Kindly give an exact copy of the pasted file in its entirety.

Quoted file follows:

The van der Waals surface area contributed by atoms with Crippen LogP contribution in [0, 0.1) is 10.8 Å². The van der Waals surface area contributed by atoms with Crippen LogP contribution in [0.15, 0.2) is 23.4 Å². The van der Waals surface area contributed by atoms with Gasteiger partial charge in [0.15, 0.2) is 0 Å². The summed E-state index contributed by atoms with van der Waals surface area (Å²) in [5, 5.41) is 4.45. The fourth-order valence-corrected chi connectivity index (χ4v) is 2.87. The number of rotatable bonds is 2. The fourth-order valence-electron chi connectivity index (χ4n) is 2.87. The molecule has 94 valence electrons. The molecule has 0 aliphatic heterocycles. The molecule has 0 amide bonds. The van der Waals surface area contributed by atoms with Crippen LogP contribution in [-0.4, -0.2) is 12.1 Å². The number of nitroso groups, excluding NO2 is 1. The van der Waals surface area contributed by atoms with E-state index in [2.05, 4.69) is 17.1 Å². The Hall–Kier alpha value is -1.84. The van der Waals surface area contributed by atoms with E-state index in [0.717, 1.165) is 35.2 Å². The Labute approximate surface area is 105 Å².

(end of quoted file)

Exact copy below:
The van der Waals surface area contributed by atoms with Crippen LogP contribution in [0, 0.1) is 10.8 Å². The van der Waals surface area contributed by atoms with Crippen LogP contribution in [0.15, 0.2) is 23.4 Å². The van der Waals surface area contributed by atoms with Gasteiger partial charge in [0.15, 0.2) is 0 Å². The summed E-state index contributed by atoms with van der Waals surface area (Å²) in [5, 5.41) is 4.45. The fourth-order valence-corrected chi connectivity index (χ4v) is 2.87. The number of rotatable bonds is 2. The fourth-order valence-electron chi connectivity index (χ4n) is 2.87. The molecule has 94 valence electrons. The molecule has 0 aliphatic heterocycles. The molecule has 0 amide bonds. The van der Waals surface area contributed by atoms with Crippen LogP contribution in [-0.4, -0.2) is 12.1 Å². The number of nitroso groups, excluding NO2 is 1. The van der Waals surface area contributed by atoms with E-state index in [2.05, 4.69) is 17.1 Å². The Hall–Kier alpha value is -1.84. The van der Waals surface area contributed by atoms with E-state index in [0.717, 1.165) is 35.2 Å². The Labute approximate surface area is 105 Å².